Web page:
Kanawha-Putnam hepatitis outbreak linked to cases across US
By: Fedora Atjeh | 4/19/2018 05:10:00 PM
|Kanawha-Putnam hepatitis outbreak linked to cases across US|
An outbreak of hepatitis A cases in Kanawha and Putnam counties has been linked to a multistate outbreak of the illness, according to the Kanawha-Charleston Health Department.
About 28 cases of hepatitis A have been reported in Kanawha and Putnam counties since January, the Health Department said in a news release Wednesday afternoon.
Health Department officials recently received confirmation that four cases of the illness have been linked to outbreaks in California and Kentucky, said Janet Briscoe, director of epidemiology for the health department. Health officials suspect that all the cases reported in the area are linked to the national outbreak.
According to the U.S. Centers for Disease Control and Prevention, since March 2017, outbreaks of the illness have been reported in California, Indiana, Utah, Kentucky and Michigan.
Briscoe said so far one food service worker in the area, an employee at the Cold Spot in Nitro, has been diagnosed with the illness. The Health Department revealed that case last month.
"There is always a chance that we're going to see that in more food service workers or other places where people are employed," Briscoe said.
Briscoe said of the hundreds of cases reported in several states, the majority of cases have been linked to poor sanitation and homeless and drug-user populations.
Hepatitis A, which can cause liver inflammation, is excreted from the body through stool and can live on surfaces for months. It can be transmitted through close contact with someone who has the illness, from food or surfaces or from ingesting particles of contaminated human waste.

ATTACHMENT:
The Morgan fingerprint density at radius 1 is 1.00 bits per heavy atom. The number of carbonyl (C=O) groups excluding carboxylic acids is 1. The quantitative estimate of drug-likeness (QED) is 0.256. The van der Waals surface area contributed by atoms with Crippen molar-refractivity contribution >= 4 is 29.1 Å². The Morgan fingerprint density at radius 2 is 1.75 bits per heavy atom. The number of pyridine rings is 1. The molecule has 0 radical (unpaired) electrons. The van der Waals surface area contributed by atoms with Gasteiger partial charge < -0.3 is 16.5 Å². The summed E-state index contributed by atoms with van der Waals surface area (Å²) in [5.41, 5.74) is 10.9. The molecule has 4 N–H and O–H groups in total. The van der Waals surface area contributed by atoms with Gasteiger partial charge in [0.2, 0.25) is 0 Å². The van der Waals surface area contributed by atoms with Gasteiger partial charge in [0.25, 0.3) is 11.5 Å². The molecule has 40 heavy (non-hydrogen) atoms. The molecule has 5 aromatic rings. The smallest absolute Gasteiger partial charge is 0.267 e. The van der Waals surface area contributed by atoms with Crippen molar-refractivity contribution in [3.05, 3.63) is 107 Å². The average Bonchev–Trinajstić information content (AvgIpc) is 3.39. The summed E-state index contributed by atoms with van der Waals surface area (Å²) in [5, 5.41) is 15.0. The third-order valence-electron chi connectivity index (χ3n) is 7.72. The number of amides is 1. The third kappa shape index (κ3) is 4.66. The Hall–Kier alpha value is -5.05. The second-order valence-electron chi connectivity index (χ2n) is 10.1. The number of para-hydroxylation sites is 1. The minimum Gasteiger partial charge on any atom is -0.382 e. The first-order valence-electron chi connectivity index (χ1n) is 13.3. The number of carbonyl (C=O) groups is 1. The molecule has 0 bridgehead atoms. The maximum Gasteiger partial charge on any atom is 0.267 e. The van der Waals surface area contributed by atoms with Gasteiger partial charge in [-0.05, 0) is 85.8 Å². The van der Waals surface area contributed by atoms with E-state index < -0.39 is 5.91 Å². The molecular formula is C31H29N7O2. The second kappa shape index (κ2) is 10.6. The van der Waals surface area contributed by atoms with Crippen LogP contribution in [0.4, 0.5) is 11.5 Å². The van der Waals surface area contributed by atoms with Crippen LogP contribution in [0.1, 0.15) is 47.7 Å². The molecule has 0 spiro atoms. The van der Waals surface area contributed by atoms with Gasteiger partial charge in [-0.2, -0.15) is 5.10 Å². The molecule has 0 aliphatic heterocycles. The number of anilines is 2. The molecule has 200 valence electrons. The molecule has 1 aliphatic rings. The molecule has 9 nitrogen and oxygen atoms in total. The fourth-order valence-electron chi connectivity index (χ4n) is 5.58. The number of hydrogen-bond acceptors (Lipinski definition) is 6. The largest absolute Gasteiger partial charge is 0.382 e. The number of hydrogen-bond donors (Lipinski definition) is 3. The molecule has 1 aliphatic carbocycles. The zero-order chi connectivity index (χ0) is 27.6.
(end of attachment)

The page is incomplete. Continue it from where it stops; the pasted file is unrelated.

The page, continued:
Symptoms in adults include yellowing of the skin or eyes, right upper side abdominal pain, nausea, vomiting or diarrhea. They also may include loss of appetite, fatigue, dark urine, light-colored stool, headache or fever. In some instances, deaths have been reported.
Prior to the outbreak, hepatitis A cases were rare in this area, Briscoe said.
"This is the first time that I know for as far back as I can remember that we have any type of outbreak for hepatitis A," Briscoe said. "We didn't typically see it because in the U.S. and this region we have clean water, and chlorine water it can't live in."
The few cases the area did see were associated with someone traveling or with a contaminated food or food source, Briscoe said.
"It was rare," she said. "I only remember a few cases, and all were associated with an outside risk factor."
Hepatitis A can be prevented with a two-dose vaccination.
Kanawha health officials urge people with high risk factors, including the homeless, to get vaccinated. Those who have close ongoing contact with high-risk populations should consider getting vaccinated.
"The best advice I can give people is get vaccinated," Briscoe said. "And be aware of what the symptoms are, especially if they have any contact with people who may have it."
Source : herald-dispatch